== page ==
Sad also that the BBC schedulers consigned this first new production of the classic for twenty years to the afternoon slot.  Critic Alison Graham wrote in Radio Times “It’s just not the kind of story that would find its way to the heart of the big schedules again.”  It was repeated – once more on consecutive afternoons – in the week between Christmas and New Year.  A previous dramatization was a two-part version first broadcast on 29/30 December 1996.

You can buy the DVD for £12.99 on Amazon – search ‘The Moonstone 2016’.  The earlier 1996 version starring Keely Hawes and Greg Wise is also available dated 2009 and frequently turns up on ebay.


Those who did see the recent dramatization of The Moonstone may be wondering what has happened to the promised new version of The Woman in White.  It was announced in December 2015 as four 60 minute episodes.  It has apparently not been cancelled or forgotten but we still await an announcement with more details of cast and filming dates.


Wilkie seems to fare rather better on radio where writers and producers are a good deal more adventurous than those on television where The Moonstone and The Woman in White appear to be the limit of their imagination.  In the past we have had No Name and Basil plus dramatizations of various short stories.  In November, the Radio 4 Saturday Drama presented a one hour adaptation by Rod Beacham of The Haunted Hotel.  It was produced and directed by Bruce Young and managed to encapsulate the essentials of Wilkie’s plot.  Overall, a good production although omitting the forensic details found in the original.  It is no longer available on the BBC iPlayer but look out for future repeats on Radio 4 Extra.


Peter Ackroyd’s biography of Wilkie Collins was the recent ‘Book of the Week’ on BBC Radio 4, excellently read by Michael Pennington.  The Ackroyd book has always presented a well written and good summary of Wilkie’s life but our recommendation for a comprehensive biography remains Andrew Lycett’s Wilkie Collins: A Life of Sensation.


The first book length biography and literary study of Wilkie Collins – and the only one published in his own life – is available in a reprint.  Wilkie Collinsein biographisch-kritischer Versuch by Ernst von Wolzogen was first published in German in 1885.  The biographical and critical study has been hard to find and even harder to read in German in its traditional gothic typeface.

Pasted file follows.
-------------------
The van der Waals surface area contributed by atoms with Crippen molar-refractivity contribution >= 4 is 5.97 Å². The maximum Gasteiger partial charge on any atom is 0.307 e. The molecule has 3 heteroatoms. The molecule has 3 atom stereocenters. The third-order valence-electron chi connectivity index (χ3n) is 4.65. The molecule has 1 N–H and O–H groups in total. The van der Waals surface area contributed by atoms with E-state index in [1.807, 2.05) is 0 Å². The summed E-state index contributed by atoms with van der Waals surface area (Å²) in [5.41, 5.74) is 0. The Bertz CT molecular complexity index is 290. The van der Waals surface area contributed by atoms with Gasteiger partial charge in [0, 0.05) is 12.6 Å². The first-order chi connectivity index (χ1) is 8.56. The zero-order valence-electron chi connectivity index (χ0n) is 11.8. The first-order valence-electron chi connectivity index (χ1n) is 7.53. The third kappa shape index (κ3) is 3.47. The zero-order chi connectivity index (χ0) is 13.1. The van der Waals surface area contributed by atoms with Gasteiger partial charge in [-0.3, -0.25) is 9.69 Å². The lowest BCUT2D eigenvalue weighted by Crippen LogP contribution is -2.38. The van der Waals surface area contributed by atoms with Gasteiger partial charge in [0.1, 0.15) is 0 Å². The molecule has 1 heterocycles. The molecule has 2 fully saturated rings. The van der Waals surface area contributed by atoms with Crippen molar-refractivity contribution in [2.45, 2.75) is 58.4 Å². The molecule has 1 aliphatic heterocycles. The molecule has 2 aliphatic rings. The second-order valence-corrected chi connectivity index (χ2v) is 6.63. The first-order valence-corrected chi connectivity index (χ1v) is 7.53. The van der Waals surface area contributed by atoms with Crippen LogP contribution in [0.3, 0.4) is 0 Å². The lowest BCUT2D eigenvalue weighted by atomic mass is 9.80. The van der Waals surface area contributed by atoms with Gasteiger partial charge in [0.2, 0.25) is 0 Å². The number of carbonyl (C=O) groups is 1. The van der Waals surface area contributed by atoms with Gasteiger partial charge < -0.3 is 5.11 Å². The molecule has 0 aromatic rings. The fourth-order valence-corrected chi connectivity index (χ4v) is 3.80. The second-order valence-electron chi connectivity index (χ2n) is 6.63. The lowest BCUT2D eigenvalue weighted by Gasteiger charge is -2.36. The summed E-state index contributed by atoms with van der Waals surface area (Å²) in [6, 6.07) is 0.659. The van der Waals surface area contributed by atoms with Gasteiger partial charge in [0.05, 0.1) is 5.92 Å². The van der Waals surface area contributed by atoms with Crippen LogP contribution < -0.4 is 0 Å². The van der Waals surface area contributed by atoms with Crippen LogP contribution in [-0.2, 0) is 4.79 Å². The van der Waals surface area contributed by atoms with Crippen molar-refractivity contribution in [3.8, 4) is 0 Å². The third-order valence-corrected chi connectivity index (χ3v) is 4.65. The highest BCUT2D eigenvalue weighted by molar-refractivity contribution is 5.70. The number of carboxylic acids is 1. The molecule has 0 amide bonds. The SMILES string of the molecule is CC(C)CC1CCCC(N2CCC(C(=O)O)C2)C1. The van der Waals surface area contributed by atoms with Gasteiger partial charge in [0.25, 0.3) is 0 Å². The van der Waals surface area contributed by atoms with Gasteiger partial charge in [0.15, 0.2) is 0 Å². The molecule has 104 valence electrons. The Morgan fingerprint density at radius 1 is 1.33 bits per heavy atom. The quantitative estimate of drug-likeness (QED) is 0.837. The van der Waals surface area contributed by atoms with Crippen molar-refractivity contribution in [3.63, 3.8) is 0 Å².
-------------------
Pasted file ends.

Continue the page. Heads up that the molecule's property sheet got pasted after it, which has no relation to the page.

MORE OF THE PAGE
Its significance was first realised by biographer Catherine Peters who discovered that it corroborated the revelation by Dickens that at the age of twelve Collins fell in love with an older woman “a married woman who was at least three times as old, and his jealousy of her excellent husband was so violent that he could not stand his presence, but ran away when he saw him coming.”
When Wilkie’s letters were collected in 2005 a letter to von Wolzogen written in 1882 was found buried in the text.  In it Wilkie set out his method of working.  “I have four rules.  First, the main idea.  Secondly, the end.  Thirdly, the beginning.  The difficulty with carrying out this last rule, is that you always have to start from the beginning!  Anyone who can solve that will also be able to manage the fourth rule – you must always be able to move the story forward.  People often ask me about my ‘secret’ and that is what it is!”

The new reprint edition – still in the original German but not in Gothic typeface – was first published in 2012 and copies can most easily be found online by searching on the ISBN 9783955078027.


The Friends of Kensal Green Cemetery – where of course Wilkie is buried –  continue to offer a wide range of events and produce a regular Newsletter.  The issue for November 2016 featured a review by Jenny Freeman of a talk by Andrew Lycett which included a description of Collins’s final journey.  “Today new audiences find resonance in some of the ideas and themes  Collins explored so vividly in his books, and the memorable personalities he created.”  For details of membership, contact Tim Robertson, 3 Mead Court, Egham, Surrey TW20 8XF (


John Mullan, Professor of English at University College London, traces the rise of the psychological thriller from The Moonstone to The Girl on the Train in an essay in The Guardian where he “explains how The Girl on the Train’s themes of adultery, murder and secret identity are rooted in the Victorian era.” Crediting Collins with “a series of narrative tricks and peculiar plot elements that thriller writers still draw on…even some of his unaccountable quirks have become conventions of thriller writing, though modern practitioners will have been unaware that they were following a pattern set by this unconventional Victorian.”  His essay was published on Saturday 8 October during the same month that the new TV adaptation of The Moonstone began.  The full essay can be found at